Are you practicing and teaching mindfulness?
Mindfulness programming with children and in schools is becoming a more popular practice. Whether you are a parent, teacher, or therapist, is there anything stopping you from practicing mindfulness yourself or from using it with children?
What is Mindfulness?
Mindfulness is the practice of focusing awareness of what is happening in the present moment, accepting thoughts, feelings, sensations, and observations with kindness. Mindfulness is a skill we can develop in order to improve attention and self-regulation.
Many occupational therapists use mindfulness as an intervention tool with students on their caseload. However, occupational therapists can also advocate for universal mindfulness programming in their school/district by educating administration/staff and consulting with teachers on mindfulness implementation.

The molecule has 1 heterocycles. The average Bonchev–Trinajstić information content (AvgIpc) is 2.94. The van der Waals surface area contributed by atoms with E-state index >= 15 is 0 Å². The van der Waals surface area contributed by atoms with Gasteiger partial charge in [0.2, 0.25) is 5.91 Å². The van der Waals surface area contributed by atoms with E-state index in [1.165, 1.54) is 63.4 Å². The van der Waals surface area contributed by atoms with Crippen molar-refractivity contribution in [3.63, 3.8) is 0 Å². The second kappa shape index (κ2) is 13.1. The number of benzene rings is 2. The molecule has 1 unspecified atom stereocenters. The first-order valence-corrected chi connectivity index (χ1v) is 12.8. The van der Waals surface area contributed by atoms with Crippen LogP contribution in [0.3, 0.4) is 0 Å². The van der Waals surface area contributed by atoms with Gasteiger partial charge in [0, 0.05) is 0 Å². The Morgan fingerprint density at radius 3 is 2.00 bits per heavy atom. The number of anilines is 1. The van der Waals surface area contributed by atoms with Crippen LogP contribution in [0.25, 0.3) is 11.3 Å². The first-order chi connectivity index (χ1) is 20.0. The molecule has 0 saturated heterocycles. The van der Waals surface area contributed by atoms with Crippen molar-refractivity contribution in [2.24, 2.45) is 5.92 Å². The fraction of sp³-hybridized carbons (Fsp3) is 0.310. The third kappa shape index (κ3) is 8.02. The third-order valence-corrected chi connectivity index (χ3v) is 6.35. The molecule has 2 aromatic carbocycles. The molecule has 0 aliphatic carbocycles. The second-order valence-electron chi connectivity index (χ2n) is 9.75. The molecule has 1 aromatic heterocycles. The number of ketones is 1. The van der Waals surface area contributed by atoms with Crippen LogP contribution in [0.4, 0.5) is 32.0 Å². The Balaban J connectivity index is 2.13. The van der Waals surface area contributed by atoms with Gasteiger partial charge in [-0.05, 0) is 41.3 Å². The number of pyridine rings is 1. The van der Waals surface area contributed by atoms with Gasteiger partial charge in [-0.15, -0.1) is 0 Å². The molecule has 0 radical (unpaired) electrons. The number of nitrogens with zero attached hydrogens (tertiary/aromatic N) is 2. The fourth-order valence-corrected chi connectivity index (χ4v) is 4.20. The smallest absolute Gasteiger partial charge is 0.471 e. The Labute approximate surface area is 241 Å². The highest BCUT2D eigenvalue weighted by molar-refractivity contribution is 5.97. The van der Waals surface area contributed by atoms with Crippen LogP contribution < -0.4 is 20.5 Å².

Below are 7 Myths that may be preventing you or others from implementing mindfulness.
Myth 1 – Mindfulness is just sitting silently.
Meditation is one method of practicing mindfulness, but there are many other components and ways to do so. Explore all types of mindfulness practices to find which ones work best for you! Two examples include:
- Mindful Movement: Try yoga, tai chi, or simply bringing mindful awareness to walking.
- Mindful Eating/Tasting: Choose a food or meal and eat very slowly, paying attention to the texture and taste.